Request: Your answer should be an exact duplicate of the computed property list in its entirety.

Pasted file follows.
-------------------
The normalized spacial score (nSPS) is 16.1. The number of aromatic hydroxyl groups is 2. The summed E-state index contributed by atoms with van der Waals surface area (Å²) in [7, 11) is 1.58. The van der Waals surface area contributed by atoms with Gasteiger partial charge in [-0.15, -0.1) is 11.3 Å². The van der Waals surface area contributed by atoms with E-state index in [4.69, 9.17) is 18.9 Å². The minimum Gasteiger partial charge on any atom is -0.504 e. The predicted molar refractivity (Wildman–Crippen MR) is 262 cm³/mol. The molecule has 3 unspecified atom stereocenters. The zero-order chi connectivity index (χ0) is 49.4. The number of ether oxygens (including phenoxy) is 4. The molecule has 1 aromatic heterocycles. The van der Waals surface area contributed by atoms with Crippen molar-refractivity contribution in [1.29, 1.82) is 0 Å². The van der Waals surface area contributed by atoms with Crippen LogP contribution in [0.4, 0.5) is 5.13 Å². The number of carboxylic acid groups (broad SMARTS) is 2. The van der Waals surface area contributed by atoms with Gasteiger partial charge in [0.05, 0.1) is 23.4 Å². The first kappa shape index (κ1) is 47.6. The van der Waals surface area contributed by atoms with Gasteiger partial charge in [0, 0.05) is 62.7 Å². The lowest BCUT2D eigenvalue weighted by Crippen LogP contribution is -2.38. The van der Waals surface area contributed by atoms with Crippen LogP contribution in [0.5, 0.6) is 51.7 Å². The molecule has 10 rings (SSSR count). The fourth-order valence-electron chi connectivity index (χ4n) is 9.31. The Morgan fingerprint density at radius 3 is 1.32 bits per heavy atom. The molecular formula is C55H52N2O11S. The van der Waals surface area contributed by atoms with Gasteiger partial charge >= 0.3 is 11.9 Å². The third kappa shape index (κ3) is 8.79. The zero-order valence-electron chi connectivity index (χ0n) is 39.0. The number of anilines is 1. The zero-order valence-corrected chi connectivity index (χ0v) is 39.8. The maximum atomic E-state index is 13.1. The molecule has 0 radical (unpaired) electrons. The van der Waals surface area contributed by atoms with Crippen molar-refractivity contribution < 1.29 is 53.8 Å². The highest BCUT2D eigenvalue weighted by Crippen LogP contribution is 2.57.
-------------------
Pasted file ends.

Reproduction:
The normalized spacial score (nSPS) is 16.1. The number of aromatic hydroxyl groups is 2. The summed E-state index contributed by atoms with van der Waals surface area (Å²) in [7, 11) is 1.58. The van der Waals surface area contributed by atoms with Gasteiger partial charge in [-0.15, -0.1) is 11.3 Å². The van der Waals surface area contributed by atoms with E-state index in [4.69, 9.17) is 18.9 Å². The minimum Gasteiger partial charge on any atom is -0.504 e. The predicted molar refractivity (Wildman–Crippen MR) is 262 cm³/mol. The molecule has 3 unspecified atom stereocenters. The zero-order chi connectivity index (χ0) is 49.4. The number of ether oxygens (including phenoxy) is 4. The molecule has 1 aromatic heterocycles. The van der Waals surface area contributed by atoms with Crippen molar-refractivity contribution in [1.29, 1.82) is 0 Å². The van der Waals surface area contributed by atoms with Crippen LogP contribution in [0.4, 0.5) is 5.13 Å². The number of carboxylic acid groups (broad SMARTS) is 2. The van der Waals surface area contributed by atoms with Gasteiger partial charge in [0.05, 0.1) is 23.4 Å². The first kappa shape index (κ1) is 47.6. The van der Waals surface area contributed by atoms with Gasteiger partial charge in [0, 0.05) is 62.7 Å². The lowest BCUT2D eigenvalue weighted by Crippen LogP contribution is -2.38. The van der Waals surface area contributed by atoms with Crippen LogP contribution in [0.5, 0.6) is 51.7 Å². The molecule has 10 rings (SSSR count). The fourth-order valence-electron chi connectivity index (χ4n) is 9.31. The Morgan fingerprint density at radius 3 is 1.32 bits per heavy atom. The molecular formula is C55H52N2O11S. The van der Waals surface area contributed by atoms with Gasteiger partial charge >= 0.3 is 11.9 Å². The third kappa shape index (κ3) is 8.79. The zero-order valence-electron chi connectivity index (χ0n) is 39.0. The number of anilines is 1. The zero-order valence-corrected chi connectivity index (χ0v) is 39.8. The maximum atomic E-state index is 13.1. The molecule has 0 radical (unpaired) electrons. The van der Waals surface area contributed by atoms with Crippen molar-refractivity contribution < 1.29 is 53.8 Å². The highest BCUT2D eigenvalue weighted by Crippen LogP contribution is 2.57.